Are some breeds smarter than others? Do doggy IQ tests really measure canine intelligence? What's a fair way to judge dogs' brains? The Dog Trainer delves into the fray.
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What Does It Mean for a Dog to Be “Intelligent”?
I plucked these questions out of one particular doggy intelligence test, but I don’t mean to single the test out, because these tests all seem to suffer from similar problems.
Does the room-rearrangement project really test whether your dog can find her bed in a rearranged room? Does speed of towel removal – even if you’re comparing dogs who are equally motivated by this task – have anything to do with a fair assessment of intelligence? And what is intelligence, if you’re a dog? Does it have to do with how quickly the dog responds to human cues? Or with how easily the dog learns human words?
Standards like those seem to assess dogs by how convenient they are to us. Maybe it makes more sense to measure a dog’s success in scavenging for food, or how quickly he finds his way to a female in heat. Hey, scientists can’t even agree on what “intelligence” should mean with respect to humans.
Which Breeds Are the Smartest?
This brings me to the idea that you can rank breeds by intelligence. “Smartest Breed” lists often order dogs on the basis of how impressive they are to humans, and specifically on how easy it is to teach them to perform tasks that people approve of. Border Collies always seem to turn up in the #1 slot, with other herding dogs and retrieving breeds also in the top 10.
What these breeds have in common is that they were developed to work closely with people and under human direction. Stanley Coren, author of The Intelligence of Dogs, relied on a survey of judges in the sport of competitive obedience to make his list. Sure, “cooperative and biddable” can easily coexist with “smart,” but they’re not the same thing.
I can’t be the only dog trainer to raise an eyebrow at the lowly rank Chihuahuas came in at in Coren’s survey: #62 of 79 breeds. I often find Chis skittish and shy, but I can’t say I’ve ever found them notably slow learners.
Training Methods May Affect How We Perceive “Intelligence”
It’s also worth pointing out that Coren compiled his list in the mid-1990s, when harsh physical methods of dog training were almost everywhere the norm. Even now, competitive obedience is one neighborhood of Dog Land that hasn’t quite got on the modern positive-reinforcement bus. And while I can’t prove it scientifically, it’s certainly my impression that “hard to teach” in that old-school collar-jerking way looks an awful lot like “doesn’t respond well to coercion.”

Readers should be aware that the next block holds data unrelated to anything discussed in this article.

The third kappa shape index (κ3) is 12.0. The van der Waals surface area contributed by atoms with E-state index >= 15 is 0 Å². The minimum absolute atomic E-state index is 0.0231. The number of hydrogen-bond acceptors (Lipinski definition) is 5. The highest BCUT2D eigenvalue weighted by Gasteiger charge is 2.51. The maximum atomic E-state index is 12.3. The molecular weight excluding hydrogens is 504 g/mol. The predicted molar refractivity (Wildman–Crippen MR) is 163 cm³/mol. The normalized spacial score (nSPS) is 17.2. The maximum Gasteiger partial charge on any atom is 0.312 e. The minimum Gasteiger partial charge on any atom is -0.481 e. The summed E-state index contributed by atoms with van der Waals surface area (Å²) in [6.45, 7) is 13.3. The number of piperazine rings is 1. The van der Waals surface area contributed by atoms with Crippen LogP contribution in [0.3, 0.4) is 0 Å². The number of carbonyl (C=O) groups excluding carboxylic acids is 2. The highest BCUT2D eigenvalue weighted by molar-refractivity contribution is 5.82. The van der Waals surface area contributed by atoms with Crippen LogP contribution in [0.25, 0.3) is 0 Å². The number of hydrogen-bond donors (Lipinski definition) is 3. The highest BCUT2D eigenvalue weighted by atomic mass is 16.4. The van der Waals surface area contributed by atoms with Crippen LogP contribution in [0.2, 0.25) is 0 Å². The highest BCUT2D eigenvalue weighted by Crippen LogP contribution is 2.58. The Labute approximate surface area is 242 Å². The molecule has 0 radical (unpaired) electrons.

I said this episode wasn’t going to discuss the serious research on cognition in dogs and other animals, but before I close up shop, let’s take a moment for the mirror test. The point of a mirror test is to find out whether an animal recognizes itself in a mirror. Self-recognition is taken to be a sign of self-awareness. Most adult humans obviously pass the mirror test, and so do a number of other primate species. Dogs don’t. And that’s a gorgeous example of why human-centered notions about intelligence and awareness may not help us much when applied to dogs.
Why? Dogs’ visual acuity – what eye charts test – is much worse than ours, and dogs have a much more limited range of binocular vision than we do. (Some brachycephalic breeds, with their eyes at the front of their heads instead of set off to the side, have better binocular vision than dogs whose physical form is more normal for the species.) Long story short, dogs may or may not have self-awareness, but a visual test is not the way to find out. So what is?
The answer, if there is one, lies beyond the reach of this podcast, but it might be scent-based. Here’s your takeaway: There’s some evidence that dogs recognize their own urine. Betcha you can’t do that, you poor non-self-aware weak smeller, you.
As always, you can write to me at firstname.lastname@example.org. I get so many questions that I can’t respond individually, but check out past episodes – I might already have answered yours, especially if it’s about housetraining, humping, or aggression. And please visit me on Facebook, where I’m The Dog Trainer.
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